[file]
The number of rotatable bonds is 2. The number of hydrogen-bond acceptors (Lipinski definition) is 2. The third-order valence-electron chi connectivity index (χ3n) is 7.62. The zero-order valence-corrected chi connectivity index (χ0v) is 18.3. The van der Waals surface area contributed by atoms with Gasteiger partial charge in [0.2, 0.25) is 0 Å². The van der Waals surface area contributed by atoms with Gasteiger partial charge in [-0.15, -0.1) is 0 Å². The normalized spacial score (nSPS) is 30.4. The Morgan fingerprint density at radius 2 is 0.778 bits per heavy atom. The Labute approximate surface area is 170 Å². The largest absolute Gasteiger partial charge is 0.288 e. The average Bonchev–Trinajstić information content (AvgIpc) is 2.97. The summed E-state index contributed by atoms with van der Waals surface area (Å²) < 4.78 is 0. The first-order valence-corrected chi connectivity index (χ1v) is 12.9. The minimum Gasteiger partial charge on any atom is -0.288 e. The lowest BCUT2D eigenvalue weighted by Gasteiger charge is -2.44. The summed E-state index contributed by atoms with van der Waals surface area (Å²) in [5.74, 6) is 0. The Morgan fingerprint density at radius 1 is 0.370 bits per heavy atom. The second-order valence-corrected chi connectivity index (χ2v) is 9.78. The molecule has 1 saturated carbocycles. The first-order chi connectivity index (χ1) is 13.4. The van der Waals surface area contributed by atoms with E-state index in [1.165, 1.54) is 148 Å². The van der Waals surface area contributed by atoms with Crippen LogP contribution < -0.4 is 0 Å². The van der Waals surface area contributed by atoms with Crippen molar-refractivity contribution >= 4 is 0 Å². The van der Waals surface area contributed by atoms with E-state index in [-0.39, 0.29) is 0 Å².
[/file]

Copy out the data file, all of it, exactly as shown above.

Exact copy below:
The number of rotatable bonds is 2. The number of hydrogen-bond acceptors (Lipinski definition) is 2. The third-order valence-electron chi connectivity index (χ3n) is 7.62. The zero-order valence-corrected chi connectivity index (χ0v) is 18.3. The van der Waals surface area contributed by atoms with Gasteiger partial charge in [0.2, 0.25) is 0 Å². The van der Waals surface area contributed by atoms with Gasteiger partial charge in [-0.15, -0.1) is 0 Å². The normalized spacial score (nSPS) is 30.4. The Morgan fingerprint density at radius 2 is 0.778 bits per heavy atom. The Labute approximate surface area is 170 Å². The largest absolute Gasteiger partial charge is 0.288 e. The average Bonchev–Trinajstić information content (AvgIpc) is 2.97. The summed E-state index contributed by atoms with van der Waals surface area (Å²) < 4.78 is 0. The first-order valence-corrected chi connectivity index (χ1v) is 12.9. The minimum Gasteiger partial charge on any atom is -0.288 e. The lowest BCUT2D eigenvalue weighted by Gasteiger charge is -2.44. The summed E-state index contributed by atoms with van der Waals surface area (Å²) in [5.74, 6) is 0. The Morgan fingerprint density at radius 1 is 0.370 bits per heavy atom. The second-order valence-corrected chi connectivity index (χ2v) is 9.78. The molecule has 1 saturated carbocycles. The first-order chi connectivity index (χ1) is 13.4. The van der Waals surface area contributed by atoms with E-state index in [1.165, 1.54) is 148 Å². The van der Waals surface area contributed by atoms with Crippen LogP contribution < -0.4 is 0 Å². The van der Waals surface area contributed by atoms with Crippen molar-refractivity contribution >= 4 is 0 Å². The van der Waals surface area contributed by atoms with E-state index in [-0.39, 0.29) is 0 Å².